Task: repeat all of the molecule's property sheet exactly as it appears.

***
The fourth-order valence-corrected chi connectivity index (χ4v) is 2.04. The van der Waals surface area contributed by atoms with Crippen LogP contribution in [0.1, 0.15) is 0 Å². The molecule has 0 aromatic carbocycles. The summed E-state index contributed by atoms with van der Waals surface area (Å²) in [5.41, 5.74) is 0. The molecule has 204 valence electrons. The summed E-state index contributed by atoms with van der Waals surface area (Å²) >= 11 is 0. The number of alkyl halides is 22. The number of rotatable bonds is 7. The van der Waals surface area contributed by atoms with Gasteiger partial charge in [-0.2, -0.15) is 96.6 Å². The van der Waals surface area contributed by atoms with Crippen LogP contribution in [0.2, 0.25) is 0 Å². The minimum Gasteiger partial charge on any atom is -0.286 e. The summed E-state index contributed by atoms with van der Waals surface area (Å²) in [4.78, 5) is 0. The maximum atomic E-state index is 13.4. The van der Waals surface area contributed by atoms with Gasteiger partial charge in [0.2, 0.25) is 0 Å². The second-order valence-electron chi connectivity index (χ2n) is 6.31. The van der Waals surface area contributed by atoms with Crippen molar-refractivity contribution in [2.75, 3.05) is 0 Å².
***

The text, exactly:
The fourth-order valence-corrected chi connectivity index (χ4v) is 2.04. The van der Waals surface area contributed by atoms with Crippen LogP contribution in [0.1, 0.15) is 0 Å². The molecule has 0 aromatic carbocycles. The summed E-state index contributed by atoms with van der Waals surface area (Å²) in [5.41, 5.74) is 0. The molecule has 204 valence electrons. The summed E-state index contributed by atoms with van der Waals surface area (Å²) >= 11 is 0. The number of alkyl halides is 22. The number of rotatable bonds is 7. The van der Waals surface area contributed by atoms with Gasteiger partial charge in [-0.2, -0.15) is 96.6 Å². The van der Waals surface area contributed by atoms with Crippen LogP contribution in [0.2, 0.25) is 0 Å². The minimum Gasteiger partial charge on any atom is -0.286 e. The summed E-state index contributed by atoms with van der Waals surface area (Å²) in [4.78, 5) is 0. The maximum atomic E-state index is 13.4. The van der Waals surface area contributed by atoms with Gasteiger partial charge in [0.2, 0.25) is 0 Å². The second-order valence-electron chi connectivity index (χ2n) is 6.31. The van der Waals surface area contributed by atoms with Crippen molar-refractivity contribution in [2.75, 3.05) is 0 Å².